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U.S. weekly electricity production rebounds sharply

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Weekly electricity production rises

Weekly electricity production levels in the United States increased for the week ended December 5, 2014. Production levels rose by 4.3% compared to the previous week.

The United States produced a total of 75,017 thousand megawatt hours (or MWH) of electrical output between November 29, 2014, and December 5, 2014. It produced 71,933 thousand MWH of electricity in the preceding week.

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Rise in production upholds the larger positive trend

Electricity production levels bounced sharply this week from a week-over-week decline of -9.7% in production levels for the week ended November 28, 2014.

The drop in electricity output in the previous week came after four consecutive weeks of positive growth in electricity output levels. So this week’s rise in production levels can be considered part of the larger trend of rising electrical output in the United States.

Electricity production levels are a key data point to understand the inherent electricity demand within the United States. Since storage of electricity is economically unviable due to high costs, the electricity generated is consumed instantaneously. In other words, electricity output mirrors electricity demand.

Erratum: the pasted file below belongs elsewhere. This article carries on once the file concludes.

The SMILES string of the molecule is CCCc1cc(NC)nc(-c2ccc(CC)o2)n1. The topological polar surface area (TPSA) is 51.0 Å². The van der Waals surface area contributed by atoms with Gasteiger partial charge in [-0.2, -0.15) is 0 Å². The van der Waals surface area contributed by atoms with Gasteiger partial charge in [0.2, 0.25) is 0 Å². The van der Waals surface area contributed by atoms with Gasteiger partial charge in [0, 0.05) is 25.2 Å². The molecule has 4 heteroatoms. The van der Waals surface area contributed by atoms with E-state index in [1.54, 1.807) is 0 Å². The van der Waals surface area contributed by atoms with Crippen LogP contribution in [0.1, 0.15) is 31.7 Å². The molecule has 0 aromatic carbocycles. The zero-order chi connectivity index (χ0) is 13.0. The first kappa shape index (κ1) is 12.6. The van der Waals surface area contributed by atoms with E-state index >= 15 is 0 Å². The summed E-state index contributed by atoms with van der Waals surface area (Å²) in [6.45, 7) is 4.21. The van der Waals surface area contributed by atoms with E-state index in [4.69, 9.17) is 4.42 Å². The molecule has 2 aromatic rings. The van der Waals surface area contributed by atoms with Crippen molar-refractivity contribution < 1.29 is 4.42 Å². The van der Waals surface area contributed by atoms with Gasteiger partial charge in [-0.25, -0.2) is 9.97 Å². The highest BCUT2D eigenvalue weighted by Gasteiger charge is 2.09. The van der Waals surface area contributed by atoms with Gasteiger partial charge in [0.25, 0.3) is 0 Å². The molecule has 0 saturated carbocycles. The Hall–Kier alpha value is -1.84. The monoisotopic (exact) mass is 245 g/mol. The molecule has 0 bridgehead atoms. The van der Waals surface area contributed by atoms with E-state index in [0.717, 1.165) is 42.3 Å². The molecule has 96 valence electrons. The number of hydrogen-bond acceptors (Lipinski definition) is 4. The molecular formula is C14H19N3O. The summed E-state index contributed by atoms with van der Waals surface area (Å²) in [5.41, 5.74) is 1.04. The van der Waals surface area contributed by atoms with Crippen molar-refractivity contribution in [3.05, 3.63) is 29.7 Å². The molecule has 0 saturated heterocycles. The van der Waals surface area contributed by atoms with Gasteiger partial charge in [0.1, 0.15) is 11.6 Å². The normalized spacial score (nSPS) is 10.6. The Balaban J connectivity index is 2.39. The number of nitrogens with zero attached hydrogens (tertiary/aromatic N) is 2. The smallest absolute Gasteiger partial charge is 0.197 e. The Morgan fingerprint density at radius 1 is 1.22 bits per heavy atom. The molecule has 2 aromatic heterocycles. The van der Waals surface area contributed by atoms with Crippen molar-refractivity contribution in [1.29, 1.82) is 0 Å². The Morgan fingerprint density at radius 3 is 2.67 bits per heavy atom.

How does rising production benefit power companies?

Rising production levels mean higher capacity utilization and more revenues for utilities. As a result of high output, power companies’ electricity sales will increase. Hence, electricity production is an important indicator for the power industry.

Some of the largest power companies in the United States in terms of electricity sales are Duke Energy (DUK), American Electric Power Company (AEP), Southern Company (SO), and Exelon Corporation (EXC). The Utilities Select Sector Standard & Poors depositary receipt (or SPDR) (XLU), a key exchange-traded fund (or ETF) in the power sector will be positively affected by growth in electricity production.

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